Linked by Amjith Ramanujam on Mon 11th Aug 2008 16:13 UTC, submitted by gonzo
Privacy, Security, Encryption Ars Technica has analyzed recently publicized Vista's security flaws. "Unfortunate, yes, but not as was reported in the immediate aftermath of the presentation evidence that Vista's security is useless, nor does this work constitute a major security issue. And it's not game over, either. Sensationalism sells, and there's no news like bad news, but sometimes particularly when covering security issues, it would be nice to see accuracy and level-headedness instead. ... Furthermore, these attacks are specifically on the buffer overflow protections; they do not circumvent the IE Protected Mode sandbox, nor Vista's (in)famous UAC restrictions."
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.Net is the answer?
by fridder on Tue 12th Aug 2008 01:17 UTC
fridder
Member since:
2007-11-03

The part the really irked me about this article is the instance that C/C++ are ancient languages and that if code were only written in the pure light of .Net or JAVA then security would be assured.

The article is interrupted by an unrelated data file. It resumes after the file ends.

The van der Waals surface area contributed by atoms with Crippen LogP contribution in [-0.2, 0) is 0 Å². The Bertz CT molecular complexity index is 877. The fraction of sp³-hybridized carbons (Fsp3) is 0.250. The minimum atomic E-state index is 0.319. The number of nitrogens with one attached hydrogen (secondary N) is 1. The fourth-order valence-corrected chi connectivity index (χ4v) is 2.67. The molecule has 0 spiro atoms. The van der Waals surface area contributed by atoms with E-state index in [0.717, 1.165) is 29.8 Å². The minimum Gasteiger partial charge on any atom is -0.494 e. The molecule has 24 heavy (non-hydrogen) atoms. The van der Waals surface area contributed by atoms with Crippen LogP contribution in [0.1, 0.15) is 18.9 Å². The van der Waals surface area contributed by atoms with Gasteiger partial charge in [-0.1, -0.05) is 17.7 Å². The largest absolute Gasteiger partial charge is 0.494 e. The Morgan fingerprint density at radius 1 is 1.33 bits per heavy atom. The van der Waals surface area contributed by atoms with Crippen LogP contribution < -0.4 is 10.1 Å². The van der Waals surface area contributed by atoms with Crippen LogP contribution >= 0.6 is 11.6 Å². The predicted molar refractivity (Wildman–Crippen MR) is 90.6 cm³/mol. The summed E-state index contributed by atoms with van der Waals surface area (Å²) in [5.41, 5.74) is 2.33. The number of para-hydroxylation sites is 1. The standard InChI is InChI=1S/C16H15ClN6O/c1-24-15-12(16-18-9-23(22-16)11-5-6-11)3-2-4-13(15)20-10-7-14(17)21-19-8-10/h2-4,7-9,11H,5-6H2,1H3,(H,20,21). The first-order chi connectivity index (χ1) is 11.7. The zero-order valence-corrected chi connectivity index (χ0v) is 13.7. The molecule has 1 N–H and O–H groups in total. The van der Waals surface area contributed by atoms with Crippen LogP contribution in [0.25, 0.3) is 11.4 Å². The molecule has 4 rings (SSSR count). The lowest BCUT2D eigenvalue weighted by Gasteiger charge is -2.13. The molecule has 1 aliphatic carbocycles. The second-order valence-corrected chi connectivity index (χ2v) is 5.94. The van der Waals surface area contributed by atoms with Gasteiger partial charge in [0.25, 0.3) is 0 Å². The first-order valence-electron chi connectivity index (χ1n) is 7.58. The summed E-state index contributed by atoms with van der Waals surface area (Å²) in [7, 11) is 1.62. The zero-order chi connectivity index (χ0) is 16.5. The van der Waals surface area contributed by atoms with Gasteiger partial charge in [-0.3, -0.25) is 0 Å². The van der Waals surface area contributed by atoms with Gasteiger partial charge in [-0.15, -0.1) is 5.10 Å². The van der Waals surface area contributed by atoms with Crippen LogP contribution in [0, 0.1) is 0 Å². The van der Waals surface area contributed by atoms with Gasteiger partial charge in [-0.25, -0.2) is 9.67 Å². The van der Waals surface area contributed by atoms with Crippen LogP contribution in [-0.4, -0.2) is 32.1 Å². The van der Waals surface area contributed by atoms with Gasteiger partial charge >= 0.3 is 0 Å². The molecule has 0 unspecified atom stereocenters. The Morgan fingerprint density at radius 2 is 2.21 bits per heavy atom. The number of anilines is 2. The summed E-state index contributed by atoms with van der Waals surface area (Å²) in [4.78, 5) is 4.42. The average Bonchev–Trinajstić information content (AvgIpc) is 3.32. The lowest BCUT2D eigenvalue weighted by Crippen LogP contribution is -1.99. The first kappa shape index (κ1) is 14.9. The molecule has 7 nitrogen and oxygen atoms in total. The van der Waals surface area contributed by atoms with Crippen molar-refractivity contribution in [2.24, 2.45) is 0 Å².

Reply Score: 2

RE: .Net is the answer?
by baadger on Tue 12th Aug 2008 02:06 in reply to ".Net is the answer?"
baadger Member since:
2006-08-29

Yeah that irked me too, there are plenty of ways to write good, pretty safe, pointer burdened code in C and C++, utilising dynamic memory allocation, without incurring the overheads of garbage collection or excessive automatic compiler-inserted checks...

The 'safety' of the language really isn't even one of the main appeals of C# or .NET.

Edited 2008-08-12 02:07 UTC

Reply Parent Score: 2

RE[2]: .Net is the answer?
by abraxas on Fri 15th Aug 2008 09:36 in reply to "RE: .Net is the answer?"
abraxas Member since:
2005-07-07

The 'safety' of the language really isn't even one of the main appeals of C# or .NET.

It is one of the main appeals of .NET when you are talking about buffer overflows.

Reply Parent Score: 2

RE: .Net is the answer?
by Soulbender on Tue 12th Aug 2008 11:40 in reply to ".Net is the answer?"
Soulbender Member since:
2005-08-18

I found that notion hilarious when contrasted with further down in the article where it mentions that Java marks all it's memory as executable. Heh.

Reply Parent Score: 2